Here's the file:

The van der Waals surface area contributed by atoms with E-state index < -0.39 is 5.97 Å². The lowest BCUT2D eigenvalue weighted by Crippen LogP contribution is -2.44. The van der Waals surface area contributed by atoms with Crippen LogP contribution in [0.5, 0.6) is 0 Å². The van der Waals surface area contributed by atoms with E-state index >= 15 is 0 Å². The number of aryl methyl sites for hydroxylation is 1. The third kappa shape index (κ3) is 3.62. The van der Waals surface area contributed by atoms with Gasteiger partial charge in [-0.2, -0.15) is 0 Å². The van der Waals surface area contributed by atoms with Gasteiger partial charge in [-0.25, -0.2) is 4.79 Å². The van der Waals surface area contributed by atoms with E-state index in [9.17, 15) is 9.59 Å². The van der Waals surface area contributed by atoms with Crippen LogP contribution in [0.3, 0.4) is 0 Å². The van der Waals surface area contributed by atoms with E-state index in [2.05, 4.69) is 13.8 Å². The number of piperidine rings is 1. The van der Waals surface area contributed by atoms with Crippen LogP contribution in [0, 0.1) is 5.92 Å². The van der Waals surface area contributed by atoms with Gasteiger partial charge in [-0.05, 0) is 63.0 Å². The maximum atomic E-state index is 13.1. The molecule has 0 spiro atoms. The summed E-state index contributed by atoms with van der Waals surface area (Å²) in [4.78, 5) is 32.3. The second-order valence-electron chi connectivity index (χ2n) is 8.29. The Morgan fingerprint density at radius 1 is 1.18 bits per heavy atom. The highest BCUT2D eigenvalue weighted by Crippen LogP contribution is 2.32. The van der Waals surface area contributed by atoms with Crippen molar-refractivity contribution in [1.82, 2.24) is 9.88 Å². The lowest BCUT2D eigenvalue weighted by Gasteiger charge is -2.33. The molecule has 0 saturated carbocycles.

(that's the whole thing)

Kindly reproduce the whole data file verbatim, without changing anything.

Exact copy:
The van der Waals surface area contributed by atoms with E-state index < -0.39 is 5.97 Å². The lowest BCUT2D eigenvalue weighted by Crippen LogP contribution is -2.44. The van der Waals surface area contributed by atoms with Crippen LogP contribution in [0.5, 0.6) is 0 Å². The van der Waals surface area contributed by atoms with E-state index >= 15 is 0 Å². The number of aryl methyl sites for hydroxylation is 1. The third kappa shape index (κ3) is 3.62. The van der Waals surface area contributed by atoms with Gasteiger partial charge in [-0.2, -0.15) is 0 Å². The van der Waals surface area contributed by atoms with Gasteiger partial charge in [-0.25, -0.2) is 4.79 Å². The van der Waals surface area contributed by atoms with E-state index in [9.17, 15) is 9.59 Å². The van der Waals surface area contributed by atoms with Crippen LogP contribution in [0.3, 0.4) is 0 Å². The van der Waals surface area contributed by atoms with E-state index in [2.05, 4.69) is 13.8 Å². The number of piperidine rings is 1. The van der Waals surface area contributed by atoms with Crippen LogP contribution in [0, 0.1) is 5.92 Å². The van der Waals surface area contributed by atoms with Gasteiger partial charge in [-0.05, 0) is 63.0 Å². The maximum atomic E-state index is 13.1. The molecule has 0 spiro atoms. The summed E-state index contributed by atoms with van der Waals surface area (Å²) in [4.78, 5) is 32.3. The second-order valence-electron chi connectivity index (χ2n) is 8.29. The Morgan fingerprint density at radius 1 is 1.18 bits per heavy atom. The highest BCUT2D eigenvalue weighted by Crippen LogP contribution is 2.32. The van der Waals surface area contributed by atoms with Crippen molar-refractivity contribution in [1.82, 2.24) is 9.88 Å². The lowest BCUT2D eigenvalue weighted by Gasteiger charge is -2.33. The molecule has 0 saturated carbocycles.